Therapeutic Tuesday: Growing Up Black in Joplin- Those First Moments

Last week, I introduced the start of a new series exploring my experience of maturing as an African American in Joplin, Missouri. As I said, I believe that this reflection is important for this season of life, and as this is a series that I have wanted to write for a while now, the time is right. And now…let’s go back.



To the bumpy ride of a packed out U-Haul. We, my wife and our then 3-year-old daughter, Kaila, had traveled as much as we could during the night. We had almost been run off of the road by 18-Wheelers and had stopped at a gas station where we saw a pregnant woman go in and purchase cigarettes in her nightgown. It was a nerve-wracking drive. The straps kept slipping off of the car that we were pulling behind us, so we had to keep stopping to re-tighten it.

I remember getting to Missouri, then Neosho, then Carthage, and hitting Highway D to Oronogo. My wife looked around at the cow pastures and said,”WHERE HAVE YOU TAKEN ME?!” Part of me was bewildered too, but I had already been there for 2 weeks, so I was a bit used to it.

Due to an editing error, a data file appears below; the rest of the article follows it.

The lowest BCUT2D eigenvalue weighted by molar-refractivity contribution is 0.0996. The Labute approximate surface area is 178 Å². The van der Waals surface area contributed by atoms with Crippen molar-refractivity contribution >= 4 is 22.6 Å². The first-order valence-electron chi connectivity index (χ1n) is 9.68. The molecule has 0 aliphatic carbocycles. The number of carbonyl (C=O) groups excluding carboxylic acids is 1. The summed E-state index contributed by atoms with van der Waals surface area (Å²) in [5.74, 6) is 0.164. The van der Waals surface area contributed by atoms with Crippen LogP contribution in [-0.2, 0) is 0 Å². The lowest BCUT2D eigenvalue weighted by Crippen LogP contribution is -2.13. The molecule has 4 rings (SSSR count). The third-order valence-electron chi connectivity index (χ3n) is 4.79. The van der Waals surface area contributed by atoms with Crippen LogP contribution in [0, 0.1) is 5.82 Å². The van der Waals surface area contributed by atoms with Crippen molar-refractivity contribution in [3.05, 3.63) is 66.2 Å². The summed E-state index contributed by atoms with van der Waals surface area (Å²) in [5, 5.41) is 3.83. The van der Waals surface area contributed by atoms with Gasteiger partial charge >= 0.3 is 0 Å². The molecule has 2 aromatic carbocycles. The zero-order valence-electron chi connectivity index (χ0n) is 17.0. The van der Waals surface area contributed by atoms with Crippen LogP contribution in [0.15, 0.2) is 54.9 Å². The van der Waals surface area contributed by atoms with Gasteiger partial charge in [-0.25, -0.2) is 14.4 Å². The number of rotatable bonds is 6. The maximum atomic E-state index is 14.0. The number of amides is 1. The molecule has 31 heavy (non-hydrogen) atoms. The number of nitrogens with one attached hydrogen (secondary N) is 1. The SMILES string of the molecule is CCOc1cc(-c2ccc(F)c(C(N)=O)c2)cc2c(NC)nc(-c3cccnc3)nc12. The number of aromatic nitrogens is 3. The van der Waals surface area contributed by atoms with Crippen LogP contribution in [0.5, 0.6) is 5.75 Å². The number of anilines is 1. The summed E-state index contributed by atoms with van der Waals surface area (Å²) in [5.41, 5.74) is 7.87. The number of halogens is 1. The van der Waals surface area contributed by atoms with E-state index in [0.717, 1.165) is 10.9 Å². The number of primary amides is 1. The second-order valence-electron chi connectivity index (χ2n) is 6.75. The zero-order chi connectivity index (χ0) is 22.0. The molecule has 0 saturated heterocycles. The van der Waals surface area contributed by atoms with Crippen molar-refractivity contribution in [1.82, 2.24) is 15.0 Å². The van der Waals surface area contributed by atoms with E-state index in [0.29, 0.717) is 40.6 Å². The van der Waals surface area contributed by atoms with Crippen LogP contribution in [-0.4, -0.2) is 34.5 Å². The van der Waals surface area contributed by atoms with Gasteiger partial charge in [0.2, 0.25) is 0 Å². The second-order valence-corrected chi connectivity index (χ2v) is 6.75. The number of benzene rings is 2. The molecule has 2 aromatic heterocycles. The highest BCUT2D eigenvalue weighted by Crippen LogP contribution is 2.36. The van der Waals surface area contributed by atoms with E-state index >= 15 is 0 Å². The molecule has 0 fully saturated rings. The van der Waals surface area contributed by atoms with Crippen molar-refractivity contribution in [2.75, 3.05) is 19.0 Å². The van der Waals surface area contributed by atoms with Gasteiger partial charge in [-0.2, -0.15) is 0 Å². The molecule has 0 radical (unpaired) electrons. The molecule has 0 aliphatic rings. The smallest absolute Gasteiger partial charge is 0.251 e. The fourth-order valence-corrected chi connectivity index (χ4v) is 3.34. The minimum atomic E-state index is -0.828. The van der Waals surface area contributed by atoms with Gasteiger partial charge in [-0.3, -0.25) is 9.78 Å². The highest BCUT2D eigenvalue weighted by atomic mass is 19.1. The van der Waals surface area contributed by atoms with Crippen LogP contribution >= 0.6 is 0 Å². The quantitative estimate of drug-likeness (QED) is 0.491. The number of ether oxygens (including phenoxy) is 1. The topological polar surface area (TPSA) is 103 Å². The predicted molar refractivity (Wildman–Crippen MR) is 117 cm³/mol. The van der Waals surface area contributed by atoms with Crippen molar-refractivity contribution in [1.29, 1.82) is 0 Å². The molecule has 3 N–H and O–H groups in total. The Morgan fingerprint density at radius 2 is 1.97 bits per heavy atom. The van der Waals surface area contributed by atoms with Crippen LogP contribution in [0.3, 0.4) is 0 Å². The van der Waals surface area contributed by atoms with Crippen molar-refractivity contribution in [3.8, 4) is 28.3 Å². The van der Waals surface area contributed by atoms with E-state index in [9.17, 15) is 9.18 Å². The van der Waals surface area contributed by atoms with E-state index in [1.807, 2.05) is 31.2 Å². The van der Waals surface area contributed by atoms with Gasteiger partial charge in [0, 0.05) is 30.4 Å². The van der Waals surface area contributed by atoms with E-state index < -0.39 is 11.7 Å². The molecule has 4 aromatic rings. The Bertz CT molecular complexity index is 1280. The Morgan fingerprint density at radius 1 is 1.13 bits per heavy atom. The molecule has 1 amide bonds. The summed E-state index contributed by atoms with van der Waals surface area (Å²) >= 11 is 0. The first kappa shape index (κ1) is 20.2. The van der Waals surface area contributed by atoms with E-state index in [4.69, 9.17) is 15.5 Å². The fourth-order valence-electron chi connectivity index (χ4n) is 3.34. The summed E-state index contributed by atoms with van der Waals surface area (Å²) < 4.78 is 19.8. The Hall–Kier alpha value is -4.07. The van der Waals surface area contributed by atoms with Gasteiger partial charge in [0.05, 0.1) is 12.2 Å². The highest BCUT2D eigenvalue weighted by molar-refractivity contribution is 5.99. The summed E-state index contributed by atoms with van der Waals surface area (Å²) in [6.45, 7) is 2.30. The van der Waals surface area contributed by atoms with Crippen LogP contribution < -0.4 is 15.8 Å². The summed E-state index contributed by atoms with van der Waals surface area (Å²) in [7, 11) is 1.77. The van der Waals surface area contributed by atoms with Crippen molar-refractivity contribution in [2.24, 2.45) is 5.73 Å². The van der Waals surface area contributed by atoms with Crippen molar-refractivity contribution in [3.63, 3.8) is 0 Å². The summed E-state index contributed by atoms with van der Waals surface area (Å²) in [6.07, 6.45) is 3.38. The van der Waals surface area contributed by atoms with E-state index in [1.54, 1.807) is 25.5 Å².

What really confused us, at least in the beginning, was how friendly the majority of the white people were when we saw them. People would greet us in the stores. They would comment on how beautiful Kaila was. And this was not the cursory type of interactions, but rather they appeared to genuinely have an interest. Maybe they knew that we were new? And while the white people were really kind and welcoming, the black people that we met were very standoffish, which threw us for a total loop. We would go into Walmart and see people who “looked like us” and our eyes would light up, hoping to make some kind of connection. Yet every brown person we came into contact with looked at us like we had stolen a piece of their territory; as if they were threatened. We would go out of our way to speak, or shake hands, and we would be avoided.

Talk about baffling. It was in those moments where we discovered that Missouri might be unlike any area in the United States.

But our education did not stop there. In fact, it had only just begun.

Class was in session.

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